Why is Uganda attacking homosexuality?
By Saeed Ahmed, CNN
(CNN) -- As a gay man in Uganda, Frank Mugisha is used to the taunts, the slurs and the daily harassment of neighbors and friends.
But if a new bill proposed in the east African country becomes law, Mugisha could be put away for life, or worse, put to death for having sex with another man.
"Right now, you can't go to places that are crowded, because the mob can attack us or even burn us. We can't walk alone. We are ostracized by relatives. But if this bill passes, it will become impossible for me to live here at all. And that part hurts the most," Mugisha said.
The Anti-Homosexuality Bill features several provisions that human rights groups say would spur a witch hunt of homosexuals in the country:
• Gays and lesbians convicted of having gay sex would be sentenced, at minimum, to life in prison
• People who test positive for HIV may be executed
• Homosexuals who have sex with a minor, or engage in homosexual sex more than once, may also receive the death penalty
• The bill forbids the "promotion of homosexuality," which in effect bans organizations working in HIV and AIDS prevention
• Anyone who knows of homosexual activity taking place but does not report it would risk up to three years in prison
"Who will go to HIV testing if he knows that he will suffer the death sentence?" Elizabeth Mataka, the U.N. Special Envoy on AIDS in Africa, told reporters last week. "The law will drive them away from seeking counseling and testing services."
Homosexuality is already illegal in Uganda under colonial-era laws. But the bill, introduced in October, is intended to put more teeth into prosecuting violators.
It applies even to Ugandans participating in same-sex acts in countries where such behavior is legal.
"They are supposed to be brought back to Uganda and convicted here. The government is putting homosexuality on the level of treason," Mugisha said.
Lawmakers have indicated that they will pass the bill before year's end.
It has the blessing of many religious leaders -- Muslim and Christian -- in a country where a July poll found 95 percent opposed to legalizing homosexuality.
The Rev. Esau Omara, a senior church leader, said over the weekend that any lawmaker opposing the bill will pay for it during the next election, according to local newspaper reports.
And a leading Muslim cleric, Sheikh Ramathan Shaban Mubajje, has called for gays to be rounded up and banished to an island until they die.
Several media outlets also have inflamed sentiments in recent months by publicly pointing out gays and lesbians.
In April, the Observer newspaper published tips to help readers spot homosexuals. And over the summer, the Red Pepper tabloid outed 45 gays and lesbians.
Uganda's President Yoweri Museveni has not publicly stated his position on the bill, but last month blamed foreign influence in promoting and funding homosexuality.
"It is true that, if the president has said that, he must have information that European nations are promoting (homosexuality) and recruiting homosexuals," government spokesman Fred Opolot said. "You must note that the president or the legislators are responding to the concern of the citizenry of the country."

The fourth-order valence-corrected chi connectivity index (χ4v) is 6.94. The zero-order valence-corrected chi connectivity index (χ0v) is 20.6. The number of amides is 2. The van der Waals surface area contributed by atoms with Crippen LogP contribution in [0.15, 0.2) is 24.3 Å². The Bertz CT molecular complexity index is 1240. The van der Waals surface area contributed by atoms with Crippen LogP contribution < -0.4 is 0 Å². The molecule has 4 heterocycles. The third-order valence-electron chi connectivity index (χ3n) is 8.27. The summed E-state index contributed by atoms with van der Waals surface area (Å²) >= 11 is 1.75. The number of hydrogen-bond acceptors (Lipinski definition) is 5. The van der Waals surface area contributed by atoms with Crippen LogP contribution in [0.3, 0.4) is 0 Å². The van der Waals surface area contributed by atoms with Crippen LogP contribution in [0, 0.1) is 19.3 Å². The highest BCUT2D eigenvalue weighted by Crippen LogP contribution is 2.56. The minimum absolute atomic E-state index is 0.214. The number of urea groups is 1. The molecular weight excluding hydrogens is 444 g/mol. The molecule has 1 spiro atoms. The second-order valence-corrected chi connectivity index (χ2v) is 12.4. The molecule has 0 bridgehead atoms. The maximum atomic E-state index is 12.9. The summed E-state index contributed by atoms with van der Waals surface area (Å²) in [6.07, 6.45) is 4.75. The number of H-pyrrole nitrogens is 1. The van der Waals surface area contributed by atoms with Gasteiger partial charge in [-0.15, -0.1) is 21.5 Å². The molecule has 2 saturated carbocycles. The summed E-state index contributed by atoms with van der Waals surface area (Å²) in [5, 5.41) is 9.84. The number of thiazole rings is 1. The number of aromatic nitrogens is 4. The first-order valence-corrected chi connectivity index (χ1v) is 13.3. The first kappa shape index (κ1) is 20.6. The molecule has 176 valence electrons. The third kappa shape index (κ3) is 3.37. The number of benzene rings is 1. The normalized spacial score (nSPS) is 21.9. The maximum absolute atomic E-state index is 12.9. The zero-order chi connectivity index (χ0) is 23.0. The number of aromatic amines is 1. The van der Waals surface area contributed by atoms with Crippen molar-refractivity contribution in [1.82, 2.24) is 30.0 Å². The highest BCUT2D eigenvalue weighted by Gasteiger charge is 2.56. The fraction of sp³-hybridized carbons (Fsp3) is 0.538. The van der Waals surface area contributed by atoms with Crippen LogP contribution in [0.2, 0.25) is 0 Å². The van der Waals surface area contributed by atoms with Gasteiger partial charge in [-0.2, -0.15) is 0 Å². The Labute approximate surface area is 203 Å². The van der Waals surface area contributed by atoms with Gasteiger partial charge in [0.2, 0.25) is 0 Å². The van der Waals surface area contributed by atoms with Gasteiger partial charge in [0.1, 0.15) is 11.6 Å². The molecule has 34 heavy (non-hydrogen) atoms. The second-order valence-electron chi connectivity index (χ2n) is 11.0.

At the Commonwealth summit in Trinidad and Tobago late last month, Canadian Prime Minister Stephen Harper said he pulled aside Museveni to deplore the bill.
"We find them inconsistent with, frankly, I think any reasonable understanding of human rights, and I was very clear on that with the president of Uganda," Harper told reporters.
In the United States, a coalition of Christian leaders released a statement Monday denouncing the bill.
"Regardless of the diverse theological views of our religious traditions regarding the morality of homosexuality, in our churches, communities and families, we seek to embrace our gay and lesbian brothers and sisters as God's children, worthy of respect and love," the statement read.
Human rights groups have called on Western nations to withhold aid from Uganda if the measure passes. About 40 percent of the country's budget comes from international aid.
"This draft bill is clearly an attempt to divide and weaken civil society by striking at one of its most marginalized groups," said Scott Long, director of the Lesbian, Gay, Bisexual and Transgender Rights Program at the New York-based Human Rights Watch. "The government may be starting here, but who will be next?"
Opolot, the government spokesman, said consideration of the bill in parliament is merely "democracy at work."
"We as a country are engaging and debating a pertinent issue," he said. "So if a foreign country chooses to cut aid simply because Uganda is debating its destiny, then it is quite outrageous and quite wrong."
Mugisha, who now heads the group Sexual Minority of Uganda, said he is working with lawyers and other activists to change minds and defeat the measure.
"I have put a lot of effort in this struggle. I just want to live freely every day," he said. "I want to be happy knowing that if I'm going to meet someone, I'm not going to be taken to jail forever."